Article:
A recent New York Times op-ed by Eugenia South, director of the University of Pennsylvania’s Urban Health Lab, noted that most efforts to curb gun violence focus on the people most likely to commit crime and their victims. While she calls these strategies “important and necessary,” South argues that they’re not enough. “Missing from the plan,” she writes, “is a focused investment in the high-risk places that allow violence to thrive.”
“In large cities, a small number of streets account for an outsize number of violent crimes,” South continues. “Those streets are usually in segregated Black neighborhoods that, because of structural racism, have suffered from decades of disinvestment and physical and economic decline.”
Reducing crime by greening and leafing out
Teaming up with the Pennsylvania Horticultural Society (PHS), the Urban Health Lab conducted several studies in Philadelphia to determine the long-term values of greening and cleaning up neighborhoods where gun crimes are prevalent. The results were astonishing: In streets surrounding the vacant lots where they removed trash and planted trees, violent crimes fell up to 29 percent. And by all indications, it did not migrate elsewhere.
Leafing out neighborhoods is another way to help curb gun violence. Also in Philadelphia, Michelle Kondo, a research social scientist with the U.S. Forest Service, spearheaded a study (published in the American Journal of Epidemiology) indicating an astonishing inverse relationship between street trees and violent crime. The data show that people in neighborhoods with tree cover were 30% less likely to be assaulted. “And of course,” adds Kondo, “having more trees could have other benefits as well, including keeping areas of the city cooler during summer months.”
Engaging and involving the neighborhood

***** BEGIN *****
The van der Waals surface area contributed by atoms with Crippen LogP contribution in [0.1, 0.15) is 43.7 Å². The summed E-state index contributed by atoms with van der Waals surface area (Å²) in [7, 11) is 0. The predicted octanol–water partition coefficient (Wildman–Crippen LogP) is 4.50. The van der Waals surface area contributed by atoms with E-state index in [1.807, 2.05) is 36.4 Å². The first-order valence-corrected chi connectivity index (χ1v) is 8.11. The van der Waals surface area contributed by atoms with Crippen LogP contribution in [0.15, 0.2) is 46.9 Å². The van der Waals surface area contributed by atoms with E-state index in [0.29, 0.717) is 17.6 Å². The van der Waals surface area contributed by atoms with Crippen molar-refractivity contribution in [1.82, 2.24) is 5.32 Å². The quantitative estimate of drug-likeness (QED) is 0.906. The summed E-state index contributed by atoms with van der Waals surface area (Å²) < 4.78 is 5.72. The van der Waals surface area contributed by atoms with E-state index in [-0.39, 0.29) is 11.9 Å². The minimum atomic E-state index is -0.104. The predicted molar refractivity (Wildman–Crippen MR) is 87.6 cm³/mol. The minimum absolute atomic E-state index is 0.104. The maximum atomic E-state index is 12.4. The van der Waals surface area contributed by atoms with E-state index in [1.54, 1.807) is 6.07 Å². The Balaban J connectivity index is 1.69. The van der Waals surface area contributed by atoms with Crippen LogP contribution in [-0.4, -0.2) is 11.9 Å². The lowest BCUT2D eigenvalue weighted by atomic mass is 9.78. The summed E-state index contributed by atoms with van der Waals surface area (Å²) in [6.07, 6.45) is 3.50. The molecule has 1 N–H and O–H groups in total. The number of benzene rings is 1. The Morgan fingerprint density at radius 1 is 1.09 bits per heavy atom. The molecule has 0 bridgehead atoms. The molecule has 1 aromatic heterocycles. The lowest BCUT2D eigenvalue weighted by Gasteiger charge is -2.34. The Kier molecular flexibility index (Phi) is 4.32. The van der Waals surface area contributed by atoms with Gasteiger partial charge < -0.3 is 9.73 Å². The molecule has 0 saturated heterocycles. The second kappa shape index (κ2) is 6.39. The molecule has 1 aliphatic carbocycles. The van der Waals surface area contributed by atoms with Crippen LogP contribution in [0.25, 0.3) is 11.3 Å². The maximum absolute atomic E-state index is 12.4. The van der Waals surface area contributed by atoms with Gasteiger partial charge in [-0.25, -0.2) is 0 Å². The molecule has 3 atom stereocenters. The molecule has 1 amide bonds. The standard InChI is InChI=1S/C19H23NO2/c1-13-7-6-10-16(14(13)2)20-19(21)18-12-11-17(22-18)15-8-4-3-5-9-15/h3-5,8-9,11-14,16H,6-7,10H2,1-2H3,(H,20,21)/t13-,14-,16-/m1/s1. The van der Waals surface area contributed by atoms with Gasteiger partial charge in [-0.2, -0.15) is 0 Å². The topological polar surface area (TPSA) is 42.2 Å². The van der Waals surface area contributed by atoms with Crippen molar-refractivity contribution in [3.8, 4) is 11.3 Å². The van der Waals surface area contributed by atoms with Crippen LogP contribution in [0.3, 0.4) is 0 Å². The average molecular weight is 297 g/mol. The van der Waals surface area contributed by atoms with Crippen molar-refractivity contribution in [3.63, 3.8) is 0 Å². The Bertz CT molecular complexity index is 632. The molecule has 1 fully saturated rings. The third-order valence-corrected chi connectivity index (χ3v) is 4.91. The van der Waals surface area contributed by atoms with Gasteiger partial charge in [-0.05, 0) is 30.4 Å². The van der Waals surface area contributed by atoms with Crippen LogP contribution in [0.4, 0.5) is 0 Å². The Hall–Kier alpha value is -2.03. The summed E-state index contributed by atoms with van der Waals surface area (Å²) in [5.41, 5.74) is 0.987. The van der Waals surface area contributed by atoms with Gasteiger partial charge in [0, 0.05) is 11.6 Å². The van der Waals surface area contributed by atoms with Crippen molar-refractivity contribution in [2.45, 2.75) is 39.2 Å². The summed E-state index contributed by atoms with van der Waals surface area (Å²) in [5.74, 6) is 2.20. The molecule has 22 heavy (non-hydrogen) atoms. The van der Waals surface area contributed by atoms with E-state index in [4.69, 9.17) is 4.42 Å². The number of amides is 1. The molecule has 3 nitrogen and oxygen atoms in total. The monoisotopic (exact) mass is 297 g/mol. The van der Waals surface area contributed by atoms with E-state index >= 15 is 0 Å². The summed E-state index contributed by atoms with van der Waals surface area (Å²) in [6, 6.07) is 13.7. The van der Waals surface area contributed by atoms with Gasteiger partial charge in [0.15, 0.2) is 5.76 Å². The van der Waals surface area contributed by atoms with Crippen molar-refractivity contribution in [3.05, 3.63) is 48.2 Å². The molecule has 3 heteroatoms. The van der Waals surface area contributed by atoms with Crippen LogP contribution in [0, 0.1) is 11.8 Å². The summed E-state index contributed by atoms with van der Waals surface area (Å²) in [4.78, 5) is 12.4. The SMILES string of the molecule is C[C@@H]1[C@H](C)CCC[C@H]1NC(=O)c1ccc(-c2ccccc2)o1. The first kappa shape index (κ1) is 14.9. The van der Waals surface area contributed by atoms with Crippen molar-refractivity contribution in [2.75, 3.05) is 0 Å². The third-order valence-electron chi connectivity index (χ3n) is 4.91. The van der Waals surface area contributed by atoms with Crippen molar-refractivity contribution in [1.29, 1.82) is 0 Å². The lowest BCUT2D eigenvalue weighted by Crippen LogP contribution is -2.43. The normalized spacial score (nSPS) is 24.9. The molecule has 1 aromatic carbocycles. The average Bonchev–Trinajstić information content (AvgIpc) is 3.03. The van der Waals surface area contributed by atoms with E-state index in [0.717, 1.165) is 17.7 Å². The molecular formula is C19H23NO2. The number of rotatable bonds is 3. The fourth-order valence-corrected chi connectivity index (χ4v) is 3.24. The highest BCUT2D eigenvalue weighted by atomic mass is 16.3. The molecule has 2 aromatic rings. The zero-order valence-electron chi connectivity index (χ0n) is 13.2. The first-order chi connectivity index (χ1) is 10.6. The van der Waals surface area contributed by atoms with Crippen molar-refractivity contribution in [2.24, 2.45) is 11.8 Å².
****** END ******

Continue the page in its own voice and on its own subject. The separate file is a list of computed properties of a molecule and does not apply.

The PHS is playing a leading role in reaching Philadelphia’s goal of expanding the city’s tree canopy from 20% to 30%. Its volunteers plant up to 1,000 trees each year. Planting locations are prioritized according to two factors: neighborhoods lacking tree cover and places where crime rates are above average. The PHS also established Tree Tenders, a program that trains residents to care for new trees on their streets, encouraging neighborhood engagement and participation.
Interestingly, a study in the International Journal of Environmental Research and Public Health shows that creating green spaces alone won’t necessarily curb gun violence — the spaces must be well-designed and maintained.
“Design is really important,” says study contributor Naomi Sachs, an assistant professor of Landscape Architecture at the University of Maryland. “Using techniques like lighting, trash cans, proper maintenance, clear visibility, clear boundaries, and other CPTED [Crime Prevention through Environmental Design] tenets that people have found to be successful in parks and other public green spaces is very valuable.”
“In and of itself, reconnecting city neighborhoods with nature will not stem the tide of gun violence,” says Corey Allen, Neighborhood Revitalization coordinator at Habitat for Humanity of Greater Newburgh. “However, it can be part of the solution, which is why it’s important to work in a manner where we support the efforts of local community members to make city streets and parks safer for neighbors to enjoy.”
Through the fruits of our partnerships in the valley’s river cities — planting street trees in Newburgh, establishing an urban farm and restoring city parks in Poughkeepsie, and engaging the Kingston community to share its vision for the new Hudson Cliffs State Park — Scenic Hudson is committed to carrying out this vital work.
Stay safe and stay strong,